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259 Cards in this Set

  • Front
  • Back
Anatomy?
Study of the structure
Physiology?
Function of the body
Chemical Level?
Atoms
Cellular Level?
Cells
Tissue Level?
Similar types of cells
Organ Level?
Different types of tissues
Organ System Level?
Different organs that work together
Organismal Level?
Organisms
Variable?
Factor or event being regulated
Receptor?
Sensor that monitors the environment and responds to changes
Control Center?
Determines the set point at which a variable is to be maintained, analyzes the input it receives, and then determines the appropriate response or course of action
Effector?
Provides the means for the control center's response to the stimulus
Negative Feedback?
Shuts off the original stimulus or reduces its intensity
Positive Feedback?
The activity is accelerated
Superior?
Above
Inferior?
Below
Anterior?
In front of
Posterior?
Behind
Medial?
On the inner side of
Lateral?
On the outer side of
Intermediate?
Between a more medial and a more lateral structure
Proximal?
Closer to the origin of the body part or the point of attachment of a limb to the body trunk
Distal?
Farther from the origin of a body part or the point of attachment of a limb to the body trunk
Superficial?
Toward or at the body surface
Deep?
More internal
Axial Part?
Includes the head, neck, and trunk
Appendicular Part?
Consists of the limbs which are attached to the body's axis.
Sagittal Plane?
Vertical plane that divides the body into left and right parts
Midsagittal Plane?
Plane that lies exactly in the mid-line
Parasagittal Plane?
Plane that is offset from the midline
Frontal Plane?
Divides the body into anterior and posterior regions
Transverse Plane?
Divides the body into superior and inferior parts
Dorsal Body Cavity?
Contains the area in which the brain is encased by the skull and the cavity which runs within the bony vertebral column and encloses the delicate spinal cord
Cranial Cavity?
Contains the brain and skull
Vertebral Cavity?
Contains the spinal column
Ventral Body Cavity?
Contains the thoracic and abdominopelvic cavities.
Viscera?
Internal Organs
Thoracic Cavity?
Superior portion
Serous Fluid?
Thin, lubricating fluid which is secreted by both membranes
Serous?
Thin, double layer membrane
Parietal Serosa?
Lines cavity walls
Visceral Serosa?
Lines the organs
Umbilical Region?
Centermost region
Epigastric Region?
Above stomach
Hypogastric Region?
Below the navel
Right and Left Iliac Region?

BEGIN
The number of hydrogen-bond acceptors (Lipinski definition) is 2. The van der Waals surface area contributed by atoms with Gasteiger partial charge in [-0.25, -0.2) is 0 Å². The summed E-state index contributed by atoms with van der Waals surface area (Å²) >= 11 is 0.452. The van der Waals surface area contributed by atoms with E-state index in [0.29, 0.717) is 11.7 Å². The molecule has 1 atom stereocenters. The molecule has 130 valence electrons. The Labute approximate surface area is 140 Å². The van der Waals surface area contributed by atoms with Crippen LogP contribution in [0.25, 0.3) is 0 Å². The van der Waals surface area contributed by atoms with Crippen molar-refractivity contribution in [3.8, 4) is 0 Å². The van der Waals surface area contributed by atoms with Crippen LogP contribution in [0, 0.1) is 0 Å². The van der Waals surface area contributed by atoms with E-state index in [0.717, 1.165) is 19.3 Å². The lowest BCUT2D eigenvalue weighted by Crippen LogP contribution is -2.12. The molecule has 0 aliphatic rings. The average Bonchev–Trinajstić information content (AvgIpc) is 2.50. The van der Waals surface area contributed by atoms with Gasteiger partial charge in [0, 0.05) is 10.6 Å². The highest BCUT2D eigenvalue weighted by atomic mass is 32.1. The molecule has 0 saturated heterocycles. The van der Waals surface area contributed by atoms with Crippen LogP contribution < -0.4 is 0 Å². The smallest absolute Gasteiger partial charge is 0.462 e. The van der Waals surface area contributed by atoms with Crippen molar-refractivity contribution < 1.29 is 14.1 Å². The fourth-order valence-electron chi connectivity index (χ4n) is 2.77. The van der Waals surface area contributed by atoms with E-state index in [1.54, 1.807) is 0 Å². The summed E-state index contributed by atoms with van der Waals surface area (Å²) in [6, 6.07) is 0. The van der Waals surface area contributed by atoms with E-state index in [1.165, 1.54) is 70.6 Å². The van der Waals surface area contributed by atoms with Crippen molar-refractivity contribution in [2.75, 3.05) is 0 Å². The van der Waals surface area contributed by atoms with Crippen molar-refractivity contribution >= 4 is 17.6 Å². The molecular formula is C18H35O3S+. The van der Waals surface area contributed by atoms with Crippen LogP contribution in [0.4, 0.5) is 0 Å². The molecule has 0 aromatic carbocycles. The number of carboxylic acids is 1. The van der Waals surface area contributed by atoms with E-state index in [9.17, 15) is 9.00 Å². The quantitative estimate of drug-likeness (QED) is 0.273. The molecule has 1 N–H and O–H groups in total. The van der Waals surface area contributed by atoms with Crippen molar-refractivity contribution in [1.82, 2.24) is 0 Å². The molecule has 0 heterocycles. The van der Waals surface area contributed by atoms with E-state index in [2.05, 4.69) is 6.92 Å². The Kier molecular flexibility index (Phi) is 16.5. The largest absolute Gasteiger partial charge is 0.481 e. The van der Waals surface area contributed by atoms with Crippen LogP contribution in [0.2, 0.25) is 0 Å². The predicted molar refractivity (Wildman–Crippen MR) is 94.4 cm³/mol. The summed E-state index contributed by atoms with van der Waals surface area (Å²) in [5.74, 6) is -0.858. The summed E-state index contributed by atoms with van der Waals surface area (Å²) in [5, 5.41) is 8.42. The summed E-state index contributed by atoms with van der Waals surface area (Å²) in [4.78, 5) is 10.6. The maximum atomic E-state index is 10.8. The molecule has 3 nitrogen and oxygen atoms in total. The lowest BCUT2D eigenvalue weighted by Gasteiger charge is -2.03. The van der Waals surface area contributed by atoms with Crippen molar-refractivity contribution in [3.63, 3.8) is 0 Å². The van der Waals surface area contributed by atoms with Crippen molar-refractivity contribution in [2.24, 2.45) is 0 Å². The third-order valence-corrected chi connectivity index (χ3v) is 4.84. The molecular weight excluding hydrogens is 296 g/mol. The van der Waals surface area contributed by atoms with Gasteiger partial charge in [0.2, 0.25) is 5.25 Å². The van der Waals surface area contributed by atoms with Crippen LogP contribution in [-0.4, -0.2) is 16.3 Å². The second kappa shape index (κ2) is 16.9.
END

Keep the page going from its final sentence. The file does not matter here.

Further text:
Lateral to the hypogastric region
Right and Left Lumbar?
Lateral to the navel
Right and Left Hypochondriac?
Lateral to the epigastric region
Right Upper Quadrant?
RUQ
Left Upper Quadrant?
LUQ
Right Lower Quadrant?
RLQ
Left Lower Quadrant?
LLQ
Endocrine?
Controls the body with chemical molecules called hormones
Nervous?
Responds to environmental changes by transmitting electrical impulses
Digestive?
Breaks down ingested food into its building blocks
Reproductive?
Site of fetal development
Urinary?
Rids the body of nitrogen-containing wastes
Brachial?
Arm
Gluteal?
Buttock
Cephalic?
Head
Patellar?
Knee (anterior aspect)
Thoracic?
Chest
Occipital?
Back of Head
Inguinal?
Groin
Mammary?
Breast
Otic?
Ear
Calcaneal?
Heel
Sternal?
Sternum
Oral?
Mouth
Tarsal?
Ankle bones
Orbital?
Eye
Femoral?
Thigh
Medial?
The bridge of the nose is this to the left eye
Superior?
The diaphragm is this to the stomach
Posterior?
The heart is this to the sternum
Distal?
The fingers are this to the wrist
Anterior?
The stomach is this to the spine
Lateral?
The axillary region of the body is this to the sternal region
Proximal?
The patella is this to the tarsals
Inferior?
The femoral region is this to the lumbar region
Superficial?
The skin is this to the pectoralis major
True
Positive feedback mechanisms tend to increase the original stimulus
True
Complementarity of structure and function means that the structure of a part reflects its function
False
The serous membrane that lines the peritoneal cavity is called the visceral peritoneum
True
A tissue consists of groups of similar cells that have a common function
True
Regardless of the variable being regulated, all homeostatic control mechanisms have at least three interdependent components
True
The epigastric region is located superior to the umbilical region
False
The plantar region is the term that describes the heel
False
Renal physiology deals with the transmission of electrical impulses throughout the body
False
Regional anatomy deals with systems
tissues
Histology could be defined as the study of?
palms turned posteriorly
The anatomical position is characterized by all of the following except?
any sagittal plane except the median
A parasagittal plane is?
lining the thoracic cavity
The parietal pleural would represent a serous membrane?
all of the above are correct
The dorsal cavity contains the?
sensing changes in the environment and then reacting or responding to them
One of the functional characteristics of life is irritability. This refers to?
as a standard reference point for directional terms regardless of the actual position of the body
The anatomical position is used?
sagittal
A vertical section through the body, dividing it into left and right, is called?
thoracic
Which body cavity contains the pleural and pericardial cavities?
thumb
The term pollex refers to the?
axillary
The region of the armpit is called?
organs